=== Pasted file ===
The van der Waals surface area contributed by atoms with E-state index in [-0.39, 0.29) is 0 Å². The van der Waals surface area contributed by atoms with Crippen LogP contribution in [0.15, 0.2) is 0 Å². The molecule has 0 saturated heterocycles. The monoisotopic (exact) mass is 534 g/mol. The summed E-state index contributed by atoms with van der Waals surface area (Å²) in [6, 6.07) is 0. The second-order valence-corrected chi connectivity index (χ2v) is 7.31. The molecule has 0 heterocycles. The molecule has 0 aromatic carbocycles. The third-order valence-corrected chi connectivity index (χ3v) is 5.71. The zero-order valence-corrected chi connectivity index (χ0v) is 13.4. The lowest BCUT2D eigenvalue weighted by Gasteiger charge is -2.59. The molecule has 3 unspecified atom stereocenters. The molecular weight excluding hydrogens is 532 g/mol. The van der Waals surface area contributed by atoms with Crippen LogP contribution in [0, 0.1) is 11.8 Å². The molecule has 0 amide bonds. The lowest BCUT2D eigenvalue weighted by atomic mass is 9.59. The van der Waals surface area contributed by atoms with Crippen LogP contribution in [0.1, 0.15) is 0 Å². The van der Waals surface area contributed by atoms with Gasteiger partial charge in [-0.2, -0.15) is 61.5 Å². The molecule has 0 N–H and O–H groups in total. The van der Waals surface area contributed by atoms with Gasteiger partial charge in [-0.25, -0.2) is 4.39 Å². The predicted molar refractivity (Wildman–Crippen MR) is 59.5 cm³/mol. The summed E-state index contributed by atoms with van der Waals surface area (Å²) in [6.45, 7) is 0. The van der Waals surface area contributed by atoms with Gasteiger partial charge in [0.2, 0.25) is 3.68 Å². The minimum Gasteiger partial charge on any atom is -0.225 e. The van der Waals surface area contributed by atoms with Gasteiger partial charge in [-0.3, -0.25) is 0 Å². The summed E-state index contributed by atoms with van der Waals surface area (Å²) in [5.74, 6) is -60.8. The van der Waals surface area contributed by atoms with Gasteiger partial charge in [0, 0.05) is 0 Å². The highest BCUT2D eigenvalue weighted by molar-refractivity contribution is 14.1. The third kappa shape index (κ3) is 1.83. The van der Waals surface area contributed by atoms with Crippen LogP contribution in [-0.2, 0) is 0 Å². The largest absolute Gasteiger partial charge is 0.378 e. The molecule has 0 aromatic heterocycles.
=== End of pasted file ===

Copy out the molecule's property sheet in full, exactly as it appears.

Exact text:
The van der Waals surface area contributed by atoms with E-state index in [-0.39, 0.29) is 0 Å². The van der Waals surface area contributed by atoms with Crippen LogP contribution in [0.15, 0.2) is 0 Å². The molecule has 0 saturated heterocycles. The monoisotopic (exact) mass is 534 g/mol. The summed E-state index contributed by atoms with van der Waals surface area (Å²) in [6, 6.07) is 0. The second-order valence-corrected chi connectivity index (χ2v) is 7.31. The molecule has 0 heterocycles. The molecule has 0 aromatic carbocycles. The third-order valence-corrected chi connectivity index (χ3v) is 5.71. The zero-order valence-corrected chi connectivity index (χ0v) is 13.4. The lowest BCUT2D eigenvalue weighted by Gasteiger charge is -2.59. The molecule has 3 unspecified atom stereocenters. The molecular weight excluding hydrogens is 532 g/mol. The van der Waals surface area contributed by atoms with Crippen LogP contribution in [0, 0.1) is 11.8 Å². The molecule has 0 amide bonds. The lowest BCUT2D eigenvalue weighted by atomic mass is 9.59. The van der Waals surface area contributed by atoms with Crippen LogP contribution in [0.1, 0.15) is 0 Å². The van der Waals surface area contributed by atoms with Gasteiger partial charge in [-0.2, -0.15) is 61.5 Å². The molecule has 0 N–H and O–H groups in total. The van der Waals surface area contributed by atoms with Gasteiger partial charge in [-0.25, -0.2) is 4.39 Å². The predicted molar refractivity (Wildman–Crippen MR) is 59.5 cm³/mol. The summed E-state index contributed by atoms with van der Waals surface area (Å²) in [6.45, 7) is 0. The van der Waals surface area contributed by atoms with Gasteiger partial charge in [0.2, 0.25) is 3.68 Å². The minimum Gasteiger partial charge on any atom is -0.225 e. The van der Waals surface area contributed by atoms with Gasteiger partial charge in [-0.3, -0.25) is 0 Å². The summed E-state index contributed by atoms with van der Waals surface area (Å²) in [5.74, 6) is -60.8. The van der Waals surface area contributed by atoms with Gasteiger partial charge in [0, 0.05) is 0 Å². The highest BCUT2D eigenvalue weighted by molar-refractivity contribution is 14.1. The third kappa shape index (κ3) is 1.83. The van der Waals surface area contributed by atoms with Crippen LogP contribution in [-0.2, 0) is 0 Å². The largest absolute Gasteiger partial charge is 0.378 e. The molecule has 0 aromatic heterocycles.